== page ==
Tuesday, April 03, 2012

When a Rose Bends -- Part Three

By Dr. Mel Waldman

Michelle and I need another miracle. I am struggling to make sense of what has been happening to her and to me. But like a Kafkaesque metamorphosis, her illness seems treacherous, uncontrollable and bizarre.

For a few weeks, Michelle seemed on her way to a full recovery. Since she had returned to the nursing home the evening of March 1st, Michelle showed me how mentally tough she is. I glowed with pride as she worked hard every day, a real champion, participating in physical therapy for two or more hours at a time.

On March 19th, the staff informed her that she might be ready to be discharged in three weeks. When she expressed concerns about being ready by this deadline, I reassured her. “Remain focused on doing your daily physical therapy. I believe you can meet this deadline.”

“But what if they discharge me before I’m ready?”

“Then I will climb stairs with you and walk with you as you trudge along with your walker. Until you can walk by yourself, I will be your constant companion.”

“Thank you, honey,” she said affectionately.

I felt optimistic and looked forward to our reunion, commencing on Michelle’s discharge date. Unfortunately, we faced more twists and turns on the labyrinthine road to recovery.

“Wake me up when the nightmare is over,” I keep muttering to myself.

On Friday, March 23rd, Michelle complained of stomach cramps. Still, I wheeled her twice around the block in the late afternoon, and she enjoyed the fresh air. When I took her back to her room, she seemed to relapse. Her stomach pains had intensified. She became forgetful and confused.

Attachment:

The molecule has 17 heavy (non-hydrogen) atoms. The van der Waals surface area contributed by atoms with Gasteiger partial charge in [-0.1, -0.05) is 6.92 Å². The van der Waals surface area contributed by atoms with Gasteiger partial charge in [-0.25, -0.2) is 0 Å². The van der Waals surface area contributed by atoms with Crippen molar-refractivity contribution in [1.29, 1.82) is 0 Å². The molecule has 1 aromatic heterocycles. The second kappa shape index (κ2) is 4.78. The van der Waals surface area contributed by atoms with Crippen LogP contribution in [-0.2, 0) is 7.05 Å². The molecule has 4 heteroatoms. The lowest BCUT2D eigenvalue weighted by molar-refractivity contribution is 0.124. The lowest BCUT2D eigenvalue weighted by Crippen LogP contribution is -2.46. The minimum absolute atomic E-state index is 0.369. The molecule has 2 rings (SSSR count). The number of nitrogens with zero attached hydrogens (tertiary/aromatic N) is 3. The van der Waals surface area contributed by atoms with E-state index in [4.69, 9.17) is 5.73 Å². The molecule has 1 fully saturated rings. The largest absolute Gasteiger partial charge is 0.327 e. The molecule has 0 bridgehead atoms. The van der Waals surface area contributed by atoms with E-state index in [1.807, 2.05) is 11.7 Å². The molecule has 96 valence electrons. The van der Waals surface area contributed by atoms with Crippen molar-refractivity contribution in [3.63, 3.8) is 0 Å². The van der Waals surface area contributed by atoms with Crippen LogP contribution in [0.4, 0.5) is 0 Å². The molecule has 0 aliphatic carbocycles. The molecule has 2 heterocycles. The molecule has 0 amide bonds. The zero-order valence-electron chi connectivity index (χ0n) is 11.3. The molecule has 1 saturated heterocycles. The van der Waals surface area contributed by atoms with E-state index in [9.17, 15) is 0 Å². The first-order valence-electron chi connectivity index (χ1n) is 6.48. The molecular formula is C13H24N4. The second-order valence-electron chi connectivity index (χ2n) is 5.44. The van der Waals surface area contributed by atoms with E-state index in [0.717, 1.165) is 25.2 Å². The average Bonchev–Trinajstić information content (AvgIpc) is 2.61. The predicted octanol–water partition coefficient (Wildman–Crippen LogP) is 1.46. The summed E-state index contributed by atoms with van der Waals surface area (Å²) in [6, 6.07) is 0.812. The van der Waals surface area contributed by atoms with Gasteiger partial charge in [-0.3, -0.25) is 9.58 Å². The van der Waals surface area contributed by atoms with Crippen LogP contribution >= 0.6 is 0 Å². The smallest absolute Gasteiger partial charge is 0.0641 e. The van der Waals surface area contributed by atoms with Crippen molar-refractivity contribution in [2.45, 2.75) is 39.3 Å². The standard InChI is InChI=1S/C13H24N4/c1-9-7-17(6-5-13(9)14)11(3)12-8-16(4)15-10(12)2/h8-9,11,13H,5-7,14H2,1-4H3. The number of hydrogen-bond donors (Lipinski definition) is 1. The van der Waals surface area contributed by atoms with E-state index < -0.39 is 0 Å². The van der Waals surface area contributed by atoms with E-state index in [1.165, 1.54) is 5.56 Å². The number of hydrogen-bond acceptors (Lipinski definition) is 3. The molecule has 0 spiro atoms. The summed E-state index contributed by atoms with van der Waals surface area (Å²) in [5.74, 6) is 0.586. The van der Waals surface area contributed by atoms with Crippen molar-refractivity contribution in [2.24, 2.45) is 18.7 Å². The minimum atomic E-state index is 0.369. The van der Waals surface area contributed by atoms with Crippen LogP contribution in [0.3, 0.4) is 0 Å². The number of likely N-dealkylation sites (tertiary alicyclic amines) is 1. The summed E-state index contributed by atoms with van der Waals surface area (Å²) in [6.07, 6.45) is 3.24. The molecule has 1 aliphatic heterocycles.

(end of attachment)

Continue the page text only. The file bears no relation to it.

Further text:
In the evening when I held her hand, it seemed very hot. And so did her forehead. I alerted the nursing staff. A nurse took her temperature. Michelle had a fever, and the nurse gave my wife two Tylenol. Or so I thought. Two hours passed. Michelle was burning up. I thought, perhaps, that the nurse was waiting for approval from the attending doctor and thus, she had not given my wife the pills.

But when I spoke to her, she confessed that she had forgotten to give Michelle the medicine.

Friday night, she had a fever of 99.8. Saturday morning, she had a fever of 103 plus. The staff gave her icepacks, cold compresses, and Tylenol. When I left her Saturday night, her fever was 101.8. She was incoherent and disoriented.
I spoke with the head nurse and recommended hospitalization. However, the nurse informed me that the attending doctor had authorized a series of tests, including blood work, a chest X-ray, and a stool sample. A P.A. also authorized an abdominal X-ray.

“Your wife cannot be hospitalized until the test results come back. The doctor will make a decision based on the results.”

On Sunday, she had no temperature. She walked with a walker. She was rational, coherent, and in good spirits. Unfortunately, her miraculous recovery did not last.

This week her temperature fluctuated during the day and between days. On the other hand, we got the results of her blood work. Thankfully, she does not have sepsis! Her stool sample indicated she has an infection. She has been prescribed an antibiotic.

I continue to watch over Michelle. And I sing love songs to her. Her face glows. Sometimes she sings alone or with me. She loves to sing. She is happy when she sings. And she loves the song, "Someone to Watch over Me."

This medical nightmare all began on December 19th when Michelle had what for so many people is a straightforward surgery: a total hip replacement. But in Michelle's case, there were serious complications.

She appears to have the same infections she had months ago. I fear that these infections may develop into sepsis again.

Is my wife safe? Is she getting the correct dose of the antibiotic she needs? How can the medical staff prevent her from developing sepsis again? What can I do?

I pray for guidance and strength. And I pray that my wife Michelle will continue to fight these insidious infections. I look forward to her coming home. In my mind’s eye, I visualize a healthy wife returning to her husband. I hold and caress that image.

Writer Mel Waldman is a psychologist, poet, writer, and artist. His stories have appeared in dozens of magazines including HARDBOILED DETECTIVE, ESPIONAGE, THE SAINT, and AUDIENCE. He is a past winner of the literary GRADIVA AWARD in Psychoanalysis and was nominated for a PUSHCART PRIZE in literature. He is the author of 11 books. This is the third in a series of articles; the first ran in MyStory on February 28th.

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